Adams’ almost general excommunication was necessary. It was also a sign that despite the ugliness and bigotry that shadow us and often go unpunished, a modicum of decency, however fleeting, remains possible.

A cynic like me might dismiss their mass condemnation of Adams as a business decision driven by a selfish cost-benefit analysis.

That may have been part of their calculation.

Yet the breadth and intensity of Adams’ disapproval suggest that editors were motivated by surprising conviction, not money.

They all insisted that Adams was entitled to “free speech” and that breaking their long-standing relationship with the cartoonist was not evidence of “cancellation culture”, but a palpable repudiation of his odious beliefs.

Sorry, if anyone has the right to be “cancelled” it’s Scott Adams. More than that, there are times and circumstances where “cancellation” isn’t enough and demand that toxic, unrepentant racists – figuratively speaking – be erased from mainstream culture and, if possible, relegated to the sick, obscure parts of the internet where they belong.

I can think of several other toxic, unrepentant racists who deserve such an erasure as a tonic to the stream of hatred and bigotry they spew with such predictable illiteracy and rudeness.

And for once, the irritating brigade of “freethinkers,” gripped by the career-consuming need to purge “wokeism” from public discourse, has gone mute. What a relief and blessing.

With one notable exception, not one of the brave, TV and podcast-parading “free speech” contrarians has come to Adams’ side.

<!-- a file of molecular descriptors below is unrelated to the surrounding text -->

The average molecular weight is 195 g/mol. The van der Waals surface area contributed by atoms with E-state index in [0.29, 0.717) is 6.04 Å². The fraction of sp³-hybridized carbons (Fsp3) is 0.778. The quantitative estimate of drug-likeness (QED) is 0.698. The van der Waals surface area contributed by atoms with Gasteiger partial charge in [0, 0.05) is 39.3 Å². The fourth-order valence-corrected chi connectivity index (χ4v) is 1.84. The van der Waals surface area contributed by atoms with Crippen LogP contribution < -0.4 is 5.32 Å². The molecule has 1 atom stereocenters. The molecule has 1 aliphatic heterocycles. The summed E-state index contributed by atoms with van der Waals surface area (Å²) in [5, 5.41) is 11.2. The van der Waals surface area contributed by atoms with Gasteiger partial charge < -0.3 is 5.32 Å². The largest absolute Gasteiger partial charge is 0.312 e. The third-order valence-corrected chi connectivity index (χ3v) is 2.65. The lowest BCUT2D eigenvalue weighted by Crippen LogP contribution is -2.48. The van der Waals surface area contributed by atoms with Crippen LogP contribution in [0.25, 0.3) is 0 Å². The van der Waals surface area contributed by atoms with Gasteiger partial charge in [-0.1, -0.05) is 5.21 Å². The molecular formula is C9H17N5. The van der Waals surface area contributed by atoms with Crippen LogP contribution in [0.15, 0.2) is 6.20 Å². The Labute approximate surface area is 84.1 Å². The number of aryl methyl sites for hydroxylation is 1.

Apparently there are instances where the “free speech” fighters agree with the fragile sensibilities of the awake weaklings they damn and curse. Sometimes it seems that the rhetoric is too far and the injury is too deep to even apologize or defend for this set.


Car salesman Elon Musk was not so shy. The white knight got on his white horse (Twitter) to complain that Adams was a victim of US media being “racist against whites and Asians”.

Musk reportedly deleted a tweet responding to a comment from Adams about his comic strip being dumped, with this amazing and instructive question: “What exactly are they complaining about?”

I wonder what the pretentious media allies of Musk – who extol the virtues of the “Twitter file” delivering iconoclasm – are praising their oh-so-caring patron these days?

I doubt they will acknowledge, much less admit publicly, that their saint seems to endorse Adams’ version of what amounts to apartheid.

Meanwhile, the rich white cartoonist just keeps whining Twitterof course, that “rich, white folks”—who don’t understand or comprehend the nuance of his vile, sectarian musings—have taken him out of context and “canceled” him.

Adams has 926,000 followers on Twitter. His podcast Real Coffee with Scott Adams has over 136,000 subscribers on YouTube.

“Cancelled.” (My expletive removed.)

The views expressed in this article are those of the author and do not necessarily reflect the editorial view of Al Jazeera.

Merry C. Vega is a highly respected and accomplished news author. She began her career as a journalist, covering local news for a small-town newspaper. She quickly gained a reputation for her thorough reporting and ability to uncover the truth.